René Christen. Creative Technologist, Artist and co-founder of Code on Canvas.


Light Conversation is an iPhone/iPod Touch app to translate morse code from flashing lights and broadcast morse code using your flash. This app was built as part of a project to translate lights around the city that have been hacked to tell stories with morse code.

The first gallery showing of this work entitled Inanimata will be at Recently Historic: Australian Electronic Arts, curated by Monika Brooks at UWS Gallery, opening on September 13th. The work was first shown as a public art piece, details here.


How to hack you own lights:

You are free to hack or create your own lights for use with this app for non-commercial purposes. The morse code broadcaster runs on an Arduino micro-controller. You will need one with an operating voltage of 5v as opposed to 3.3v to drive the solid state relays referenced below. I like the Arduino Mini Pro as it’s cheap and small although if you’re a first timer with Arduino they recommend starting with an Arduino Uno or similar. The code for this can be found here. Simply replace the text at the top with your own and load it on to the Arduino using the Arduino application. In some cases you could use the same power source used for the lights as the Arduino, but I typically use a separate 9v battery or USB power supply to keep things simple.

Special thanks to Ernst Christen for help with the circuit design. Please note that you do any of this wiring at your own risk. Although I have used this with many kinds of lights they have all so far all been powered by one of the following options (each uses the same code but requires a slightly different circuit):

  1. 240v mains (regular Australian power point, other countries may use 120v). For this I use an AC solid state relay like this one. Simply connect the Arduino ground and output pin to the input and use the output to interrupt the power or neutral going to the lamp. It does not matter which way around the output is wired. An easy way to do this is by cutting just one of the cables in an extension cord running to the light. Note that in Australia the brown wire inside an extension cable is always power and I used this. Be careful and make sure not to have anything plugged in when making connections as this is enough voltage to kill you.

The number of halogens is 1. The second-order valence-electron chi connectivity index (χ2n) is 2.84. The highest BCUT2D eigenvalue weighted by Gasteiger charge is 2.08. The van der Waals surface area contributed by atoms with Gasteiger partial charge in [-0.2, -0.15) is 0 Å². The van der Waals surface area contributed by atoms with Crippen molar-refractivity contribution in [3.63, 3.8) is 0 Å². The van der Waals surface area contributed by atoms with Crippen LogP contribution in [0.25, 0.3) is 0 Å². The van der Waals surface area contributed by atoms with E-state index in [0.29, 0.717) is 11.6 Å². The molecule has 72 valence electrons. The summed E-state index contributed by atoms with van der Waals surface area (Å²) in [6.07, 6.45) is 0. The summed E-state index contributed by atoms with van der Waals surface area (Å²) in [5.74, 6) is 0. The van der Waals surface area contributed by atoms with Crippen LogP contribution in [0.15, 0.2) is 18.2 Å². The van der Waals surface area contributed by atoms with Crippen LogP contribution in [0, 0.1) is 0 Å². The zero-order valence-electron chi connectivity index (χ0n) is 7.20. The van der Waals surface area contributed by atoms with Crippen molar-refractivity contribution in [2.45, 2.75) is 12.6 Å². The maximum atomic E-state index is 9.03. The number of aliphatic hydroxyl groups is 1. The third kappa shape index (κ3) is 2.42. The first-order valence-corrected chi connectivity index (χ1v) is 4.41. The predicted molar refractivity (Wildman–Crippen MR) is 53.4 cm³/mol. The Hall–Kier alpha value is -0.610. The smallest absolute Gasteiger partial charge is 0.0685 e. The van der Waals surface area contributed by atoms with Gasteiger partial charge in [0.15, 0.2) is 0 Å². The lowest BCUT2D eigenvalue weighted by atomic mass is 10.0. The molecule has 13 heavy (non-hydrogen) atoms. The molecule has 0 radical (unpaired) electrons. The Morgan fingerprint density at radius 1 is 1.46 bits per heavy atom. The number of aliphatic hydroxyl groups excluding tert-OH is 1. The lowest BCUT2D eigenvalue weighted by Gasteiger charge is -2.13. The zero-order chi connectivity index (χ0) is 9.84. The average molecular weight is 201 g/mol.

2. 12v car or motorcycle type battery. For this I use a DC solid state relay like this one. Simply connect the Arduino ground and output pin to the input and use the output to interrupt the power or ground to the lamp. It does matter which way around the output is wired. I interrupted the ground wire coming from a car headlight. In this case the positive output is connected to the the wire going to the lamp whilst the negative output is connected to the wire going to the battery. If I had interrupted the power going to the lamp then the positive would have been wired to the battery and the negative to the light. Note that car headlights have 2 power connections, one for regular and one for high beams. Regular is plenty. I have also used 12v batteries for some LED arrays, not just car lights.
  3. 5v output from Arduino. In this case you may be working with standard LEDs, which can be connected as per this Arduino tutorial.


Creative Commons License
The morse broadcasting code for Light Conversation by Rene Christen is licensed under a Creative Commons Attribution-NonCommercial-ShareAlike 4.0 International License.
Permissions beyond the scope of this license may be available at